by: Leah Alsept, Staff Writer
Press freedom and protection is something of a hot topic lately as riots, protests, and the persisting coronavirus affects the world around us.
We live in a world that requires the utmost vigilance in knowing the news and being at least a smidgen updated with politics. Journalists of all kinds—ranging from freelance to the Associated Press, informs the public of what is happening in their world and outside of it with hopefully little bias so the audience can form their own opinion.
According to the US Press Freedom Tracker, more than 650 aggressions towards journalists have occurred since the protests began over George Floyd’s Memorial Day death. Many of these aggressions are being counted as physical attacks, along with arrests, criminal charges, and equipment seizures and damages. The majority of attacks occurred during the end of May and beginning of June.
The Committee to Protect Journalist’s (CPJ) has tracked journalist deaths since 1992. There have been 1,378 motive confirmed deaths across the world with 11 of those located in the USA. Motives can range from dangerous assignments, murder, or caught in crossfire or combat. The United States is ranked 45 out of 180 countries in the press freedom index from a study done by Reporters Without Borders, which advocates press freedom. The number one country for press freedom is Norway.
With social media on the rise as a formidable way to consume news between other platforms like television and newspapers, incidents against the press become more apparent when individuals can take out their phone and record it happening from multiple perspectives.
One incident that stands out is the arrest of Omar Jiminez during a live shoot on May 29. Omar Jiminez is a correspondant for CNN. A six-and-a-half-minute broadcast clip shows Jiminez and his crew led away one by one in handcuffs by the Minneapolis state patrol.
Jiminez clearly stated he was a journalist and continued to explain the situation as calmly as possible towards the camera. The other crew member spoke to CNN headquarters and stated, “I’m probably gonna [sic] be taken in a minute,” while the anchors at the headquarters watch stunned. The camera is live on the ground while the cameraman is handcuffed and taken into custody. Jiminez tweeted a photograph of him and the cameraman a few hours later with the caption, “And we’re back,” indicating he and his crew returned to the air.
Another journalist, freelance photographer Linda Tirado, was shot with a rubber bullet by police and permanently blinded in her left eye, “[What] we think happened is I took a rubber bullet to the face….My vision is gone no matter what it winds up looking like scar wise,” she said on Twitter May 30. Photos from her Patreon show the final moments before she was shot covering the protests Minneapolis.
“I just closed my eyes and started yelling, ‘I’m press! I’m press!’ and protestors came and pulled me, put me in a van, got me to the hospital—I was in surgery within an hour,” she told the Canadian Broadcasting Corporation (CBC) News in an interview on June 1.
Does covering dangerous assignments come with the territory? Journalists put themselves in the line of fire as Jiminez and his crew did that morning. Tirado returned to regular life with different sight.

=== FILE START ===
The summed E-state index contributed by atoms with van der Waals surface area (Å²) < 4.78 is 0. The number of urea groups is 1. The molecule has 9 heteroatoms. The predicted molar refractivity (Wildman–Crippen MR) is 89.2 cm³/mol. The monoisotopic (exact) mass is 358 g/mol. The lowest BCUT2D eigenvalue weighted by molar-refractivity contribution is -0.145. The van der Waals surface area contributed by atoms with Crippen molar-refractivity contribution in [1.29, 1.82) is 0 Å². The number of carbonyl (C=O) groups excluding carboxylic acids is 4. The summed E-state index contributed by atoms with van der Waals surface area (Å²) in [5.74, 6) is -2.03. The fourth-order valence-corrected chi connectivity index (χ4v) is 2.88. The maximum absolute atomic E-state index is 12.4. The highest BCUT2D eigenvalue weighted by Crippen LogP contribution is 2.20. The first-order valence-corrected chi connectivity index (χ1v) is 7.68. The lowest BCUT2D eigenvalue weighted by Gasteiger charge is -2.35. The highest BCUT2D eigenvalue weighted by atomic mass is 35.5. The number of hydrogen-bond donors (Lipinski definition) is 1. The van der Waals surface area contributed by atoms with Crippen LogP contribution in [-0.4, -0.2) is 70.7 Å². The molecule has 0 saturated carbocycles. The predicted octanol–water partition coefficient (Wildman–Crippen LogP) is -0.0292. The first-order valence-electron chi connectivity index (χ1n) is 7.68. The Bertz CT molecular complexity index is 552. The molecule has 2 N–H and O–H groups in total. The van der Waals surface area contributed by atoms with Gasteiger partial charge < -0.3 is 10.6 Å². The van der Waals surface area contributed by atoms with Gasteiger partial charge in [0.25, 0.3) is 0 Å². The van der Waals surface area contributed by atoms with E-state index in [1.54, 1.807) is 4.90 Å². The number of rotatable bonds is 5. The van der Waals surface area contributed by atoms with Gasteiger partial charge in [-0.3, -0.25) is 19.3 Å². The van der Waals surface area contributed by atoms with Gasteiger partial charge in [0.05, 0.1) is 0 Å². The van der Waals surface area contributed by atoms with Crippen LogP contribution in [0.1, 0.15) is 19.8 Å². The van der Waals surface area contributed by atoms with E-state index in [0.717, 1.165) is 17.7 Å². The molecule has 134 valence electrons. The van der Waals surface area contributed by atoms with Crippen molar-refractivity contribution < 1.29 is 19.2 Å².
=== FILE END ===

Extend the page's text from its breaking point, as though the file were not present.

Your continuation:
Trump, since before his presidency, has had a disdain for the media. Trump vocally expresses his disdain for certain media outlets like CNN and the New York Times and equally shares his views on Twitter. Slowly, but surely, journalists have lost some protections even if they still lie in the Constitution. They can get attacked and arrested, which is a clear violation of their First Amendment right of free speech. “Fake news” is touted so frequently on Trump’s twitter account that there are 869 mentions of fake news from Jan. 2016 to Aug. 2020 as compiled by the Trump Twitter Archive.
Journalists are protected by the Constitution under the First Amendment. This will always be true. Journalists with integrity must also hold themselves to high standards to adequately deliver news to the public. Journalists now fear for their livelihoods because of the culture Trump has cultivated around news media. I want journalists to be protected under their constitutional rights. In any instance, journalists’ core purpose is to work for the people.
Trump is right: fake news IS out there, but there are ways to combat it—ways to step out of the bubble and understand real news. Allow yourself to look beyond the news that you normally consume. Double check questionable statements by looking to see if other reputable news sources are reporting the same thing.
In a special CPJ report written by Leonard Downie Jr. aided by Stephanie Sugars released in April 2020, Downie notes the de-legitimization of the press by Trump. In an interview for the report, former CNN cable news anchor and current director of George Washington’s University’s School of Media said this: “It is an Orwellian barrage of dehumanizing language about the purpose of the job, people who do the job and the organizations that employ them. It is a continuing assault on a free press – and on the public’s right to know and the public’s understanding of the role of the press in a democracy,” with Orwellian referring to the dystopian worlds George Orwell created in his fiction.
My call to action is this: Read the news. Support your local newscasters and reporters and be keen on identifying fake news versus real news. Pay attention to attacks on the press.